Louise Lawler photographs artwork wherever it is arranged, sorted, and installed—whether in auction houses, museums, private homes, storage units, or other venues. Lawler’s purpose is to capture how people make meaning in their lives with artwork and how artwork gains meaning through interaction with those lives. Instead of viewing art in the traditional sense, namely as an autonomous container of meaning set by the artist, Lawler sees the work as a collection of meanings that shift according to how it is written about, displayed, and regarded over time.
Lawler’s photographs are typically interpreted through the lens of institutional critique. The theory holds that social situations and institutions determine an artwork’s message, and since such frameworks establish meaning through various forms of competing ideologies, those ideologies can be evaluated. A Lawler photograph usually focuses on the most powerful organizations in the contemporary art world, the museum and the art market, and, in a sense, critiques those entities from the inside by both hanging on their walls and relying on them for interpretation and meaning.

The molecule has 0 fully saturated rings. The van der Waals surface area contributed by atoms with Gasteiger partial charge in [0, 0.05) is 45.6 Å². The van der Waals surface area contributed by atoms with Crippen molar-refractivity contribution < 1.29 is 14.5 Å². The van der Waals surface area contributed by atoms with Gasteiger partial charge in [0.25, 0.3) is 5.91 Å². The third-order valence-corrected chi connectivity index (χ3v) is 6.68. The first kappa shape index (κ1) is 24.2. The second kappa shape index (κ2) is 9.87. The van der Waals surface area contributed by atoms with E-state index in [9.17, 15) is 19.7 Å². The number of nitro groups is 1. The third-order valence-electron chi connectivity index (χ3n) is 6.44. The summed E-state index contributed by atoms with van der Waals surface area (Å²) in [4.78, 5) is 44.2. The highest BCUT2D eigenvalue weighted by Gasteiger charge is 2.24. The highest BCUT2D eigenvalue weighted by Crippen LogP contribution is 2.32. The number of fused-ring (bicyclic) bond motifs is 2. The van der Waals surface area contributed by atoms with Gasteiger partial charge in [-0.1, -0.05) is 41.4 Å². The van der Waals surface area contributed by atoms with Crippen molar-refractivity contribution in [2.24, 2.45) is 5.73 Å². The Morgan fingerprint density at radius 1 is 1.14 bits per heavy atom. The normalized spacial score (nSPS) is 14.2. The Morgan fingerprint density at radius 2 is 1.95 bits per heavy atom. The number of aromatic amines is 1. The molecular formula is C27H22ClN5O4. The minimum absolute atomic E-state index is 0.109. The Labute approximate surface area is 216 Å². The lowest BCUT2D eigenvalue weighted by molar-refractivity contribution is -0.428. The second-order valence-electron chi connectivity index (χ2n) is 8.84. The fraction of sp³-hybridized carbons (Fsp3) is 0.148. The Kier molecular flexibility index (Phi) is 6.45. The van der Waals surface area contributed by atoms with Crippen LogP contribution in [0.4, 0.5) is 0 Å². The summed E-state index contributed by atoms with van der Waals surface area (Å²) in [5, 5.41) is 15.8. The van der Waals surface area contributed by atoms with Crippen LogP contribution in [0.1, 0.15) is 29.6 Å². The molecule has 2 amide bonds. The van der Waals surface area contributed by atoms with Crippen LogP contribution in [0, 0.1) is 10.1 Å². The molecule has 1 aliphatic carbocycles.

Egg and Gun, 2008, and Nipple, 2008, depict the 2008 installation of works from The Broad collection at the Los Angeles County Museum of Art (LACMA). By entering the collection, the photographs take on several chains of interpretation. The photos are not about individual works in the collection but about how collections are formed and presented to the world. For instance, the LACMA installation is reflected in the shiny surfaces of Jeff Koons’s Cracked Egg (Red), 1994–2006, and both literally and metaphorically reflected in Lawler’s photograph.